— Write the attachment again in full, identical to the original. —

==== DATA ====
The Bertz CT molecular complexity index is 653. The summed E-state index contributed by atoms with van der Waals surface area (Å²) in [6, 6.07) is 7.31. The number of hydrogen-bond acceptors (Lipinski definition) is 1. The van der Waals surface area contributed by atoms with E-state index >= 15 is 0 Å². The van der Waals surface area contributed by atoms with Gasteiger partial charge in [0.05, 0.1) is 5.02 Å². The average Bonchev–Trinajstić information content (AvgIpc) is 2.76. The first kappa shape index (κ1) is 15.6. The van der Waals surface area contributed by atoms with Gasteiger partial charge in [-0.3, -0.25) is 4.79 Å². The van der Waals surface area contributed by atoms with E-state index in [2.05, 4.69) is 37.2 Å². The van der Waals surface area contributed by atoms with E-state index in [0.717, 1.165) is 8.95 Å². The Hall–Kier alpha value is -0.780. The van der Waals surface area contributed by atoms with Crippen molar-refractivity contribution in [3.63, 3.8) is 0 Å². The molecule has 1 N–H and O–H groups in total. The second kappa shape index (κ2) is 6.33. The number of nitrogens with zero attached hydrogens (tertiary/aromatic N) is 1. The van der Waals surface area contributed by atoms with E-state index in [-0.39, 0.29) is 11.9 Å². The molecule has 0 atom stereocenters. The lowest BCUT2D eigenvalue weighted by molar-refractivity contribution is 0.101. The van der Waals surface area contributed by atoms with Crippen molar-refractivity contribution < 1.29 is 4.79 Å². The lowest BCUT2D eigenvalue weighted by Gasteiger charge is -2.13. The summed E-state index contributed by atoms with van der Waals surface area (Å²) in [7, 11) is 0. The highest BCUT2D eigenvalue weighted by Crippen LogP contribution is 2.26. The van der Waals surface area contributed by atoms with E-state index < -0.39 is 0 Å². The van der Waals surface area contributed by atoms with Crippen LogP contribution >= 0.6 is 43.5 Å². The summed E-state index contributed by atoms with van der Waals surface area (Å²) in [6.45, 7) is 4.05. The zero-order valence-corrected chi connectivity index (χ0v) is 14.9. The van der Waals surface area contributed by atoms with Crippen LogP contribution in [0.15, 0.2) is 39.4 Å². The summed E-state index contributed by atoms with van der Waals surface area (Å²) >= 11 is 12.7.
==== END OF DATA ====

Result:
The Bertz CT molecular complexity index is 653. The summed E-state index contributed by atoms with van der Waals surface area (Å²) in [6, 6.07) is 7.31. The number of hydrogen-bond acceptors (Lipinski definition) is 1. The van der Waals surface area contributed by atoms with E-state index >= 15 is 0 Å². The van der Waals surface area contributed by atoms with Gasteiger partial charge in [0.05, 0.1) is 5.02 Å². The average Bonchev–Trinajstić information content (AvgIpc) is 2.76. The first kappa shape index (κ1) is 15.6. The van der Waals surface area contributed by atoms with Gasteiger partial charge in [-0.3, -0.25) is 4.79 Å². The van der Waals surface area contributed by atoms with E-state index in [2.05, 4.69) is 37.2 Å². The van der Waals surface area contributed by atoms with E-state index in [0.717, 1.165) is 8.95 Å². The Hall–Kier alpha value is -0.780. The van der Waals surface area contributed by atoms with Crippen molar-refractivity contribution in [3.63, 3.8) is 0 Å². The molecule has 1 N–H and O–H groups in total. The second kappa shape index (κ2) is 6.33. The number of nitrogens with zero attached hydrogens (tertiary/aromatic N) is 1. The van der Waals surface area contributed by atoms with E-state index in [-0.39, 0.29) is 11.9 Å². The molecule has 0 atom stereocenters. The lowest BCUT2D eigenvalue weighted by molar-refractivity contribution is 0.101. The van der Waals surface area contributed by atoms with Crippen molar-refractivity contribution < 1.29 is 4.79 Å². The lowest BCUT2D eigenvalue weighted by Gasteiger charge is -2.13. The summed E-state index contributed by atoms with van der Waals surface area (Å²) in [7, 11) is 0. The highest BCUT2D eigenvalue weighted by Crippen LogP contribution is 2.26. The van der Waals surface area contributed by atoms with E-state index < -0.39 is 0 Å². The van der Waals surface area contributed by atoms with Crippen LogP contribution >= 0.6 is 43.5 Å². The summed E-state index contributed by atoms with van der Waals surface area (Å²) in [6.45, 7) is 4.05. The zero-order valence-corrected chi connectivity index (χ0v) is 14.9. The van der Waals surface area contributed by atoms with Crippen LogP contribution in [0.15, 0.2) is 39.4 Å². The summed E-state index contributed by atoms with van der Waals surface area (Å²) >= 11 is 12.7.